Michael Foot will always be unfairly associated, for people of a certain age, with two things; the donkey jacket and Labour’s Manifesto for the 1983 Election, “A New Hope For Britain” which earned the memorable sobriquet, “The Longest Suicide Note in History” from Gerald Kaufman.
Both of these memories are grossly unfair to a man of considerable intellect (could you imagine Nick Clegg lecturing on Jonathon Swift?), oratical flair, journalistic integrity but above everything an almost all consuming passion for the Labour Party and Socialism.
Accidents of circumstance thrust Foot into the unwanted limelight of the Labour leadership. An impressive and effective Deputy Prime Minister to Jim Callaghan where he was able to deploy his skills as a fixer and emolliater of the big egos of the Callaghan Government was, however totally unsuited to the rough and tumble of a burgeoning TV media to whom Foot’s donnish ways were misinterpreted as incompetence and being out of touch with the man on the street, something immediately seized upon by the Tory PR machine and the Murdoch Media who went into poisonous overdrive.
Nevertheless nothing can cover over the disaster of the 1983 Election where we totally misjudged the mood and needs of the nation. However for me the Manifesto was, with two notable exceptions, Europe and disarmament, totally the right document, just at the wrong time.
http://www.politicsresources.net/area/uk/man/lab83.htm#Personal_social makes for an interesting read. It talks about class sizes of 30 at Primary level plus the introduction of an Education Maintenance Allowance!
Lets just nail one thing about events at the Cenotaph that cold morning in 1982. There was much more focus on the event that year due to the Falklands War earlier that year, and the ceremony was carried live on TV for the first time.
Foot arrived at the Admiralty Building in Whitehall to be greeted by the Queen Mother, with whom he had an unexpected rapport; “Hello Michael. What a good, sensible coat for a day like this!” And most importantly it wasn’t a Donkey Jacket as can be seen in the picture above. Foot was knocking on 70 at the time, a fact that should be borne in mind.
Morgan’s biography is a good read and deal adequately with most of the main events in Foot’s life, but has virtually no interview content with his contemporaries either from at the time or currently. Tony Benn, Foot’s main ally cum protagonist on the left is barely quoted, nor Barbara Castle or her protégé Jack Straw. This means we have to rely heavily on Morgan’s own interpretations of Foot’s actions and attitudes. I would have loved to see the opinions of say Peter Thatchell and the Militant Five included to give us some different perspectives.
Foot’s extra Parliamentary career is covered in some depth but fails to add any detail to his controversial speech when in 1942, as Editor of the Standard Michael publicly defended the Daily Mirror’s right to criticise the Government’s prosecution of the War and un particular the vexed issue of the Second Front. This caused Foot to be subject to much opprobrium, especially from the proprietor of the Standard, none other than Max Beaverbrook, Minister for Aircraft Production.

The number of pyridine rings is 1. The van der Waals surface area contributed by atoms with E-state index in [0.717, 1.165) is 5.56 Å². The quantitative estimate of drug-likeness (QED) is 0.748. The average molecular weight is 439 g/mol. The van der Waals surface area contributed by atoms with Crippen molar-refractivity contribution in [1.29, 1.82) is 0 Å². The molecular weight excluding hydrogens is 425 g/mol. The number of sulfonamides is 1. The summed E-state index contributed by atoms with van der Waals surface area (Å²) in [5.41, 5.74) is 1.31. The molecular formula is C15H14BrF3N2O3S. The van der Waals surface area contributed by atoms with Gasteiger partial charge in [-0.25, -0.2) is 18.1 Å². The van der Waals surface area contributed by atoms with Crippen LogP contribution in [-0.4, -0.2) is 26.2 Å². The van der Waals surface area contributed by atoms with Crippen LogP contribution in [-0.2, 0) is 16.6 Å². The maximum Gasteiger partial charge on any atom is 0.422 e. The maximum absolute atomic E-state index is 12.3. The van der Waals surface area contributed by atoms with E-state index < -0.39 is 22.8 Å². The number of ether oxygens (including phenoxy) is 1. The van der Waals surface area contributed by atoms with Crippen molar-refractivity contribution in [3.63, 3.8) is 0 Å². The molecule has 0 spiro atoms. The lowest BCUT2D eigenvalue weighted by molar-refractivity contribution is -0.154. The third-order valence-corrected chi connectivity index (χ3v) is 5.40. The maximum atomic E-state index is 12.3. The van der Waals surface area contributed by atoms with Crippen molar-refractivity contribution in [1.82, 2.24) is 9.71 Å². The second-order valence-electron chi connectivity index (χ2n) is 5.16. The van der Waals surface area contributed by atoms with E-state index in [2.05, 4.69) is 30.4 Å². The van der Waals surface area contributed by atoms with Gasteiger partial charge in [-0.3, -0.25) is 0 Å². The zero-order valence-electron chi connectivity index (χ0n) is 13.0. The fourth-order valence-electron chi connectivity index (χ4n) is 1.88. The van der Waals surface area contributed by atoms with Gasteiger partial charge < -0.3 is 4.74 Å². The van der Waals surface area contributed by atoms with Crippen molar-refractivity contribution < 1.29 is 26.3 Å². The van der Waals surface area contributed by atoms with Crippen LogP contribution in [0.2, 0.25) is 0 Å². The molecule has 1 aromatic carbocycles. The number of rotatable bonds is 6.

Michael Foot’s time in Government was a triumph of principles being put into practice despite a hostile media, a waver thin to non existent Parliamentary majority, and open hostility in Cabinet from on the one flank Tony Benn and then to the right Foot had to deal with the super ego of Michael Owen and the anti Union sentiments of Denis Healy.
First of all Foot negotiated an end to the 1974 Miners Strike and then piloted through a Bill to curb the Unions whilst still keeping the Labour Movement as a whole together, something that Castle notably failed to do with “In Place of Strife”. Then as Callaghan’s Deputy Foot got devolution through Parliament only to see it rejected by the voters.
But not Even Foot’s legendary powers of persuasion could prevent Healy and Callaghan’s suicidal confrontation with the Unions in the Winter Of Discontent. With inflation running at 20% Foot got the Public Sector to agree a virtual pay freeze at the top end to allow the lowest paid a 10% rise which effectively saw a cut but with some element of protection. Then Sunny Jim unilaterally decided to tell the BBC that there would be a 5% cap for the Public Sector, having just allowed nationalised British Leyland to grant a 17% settlement. Cue industrial mayhem and the rest, as they say, is history.
Morgan documents well the slide into anarchy in the Labour Party as well as recognising that Foot, despite his left wing credentials, had privately come to the belated conclusion that it wasn’t always possible for the Left to play nicely together and something would have to be done to drag the Labour Party back to the centre ground of British politics.
Foot, in common with Jimmy Carter and latterly Barack Obama failed to grasp that not everyone in politics was a principled as him, and that naivety about the motives of others was perhaps why Michael Foot never achieved his true potential as a great Labour Leader. Ed Miliband please take note.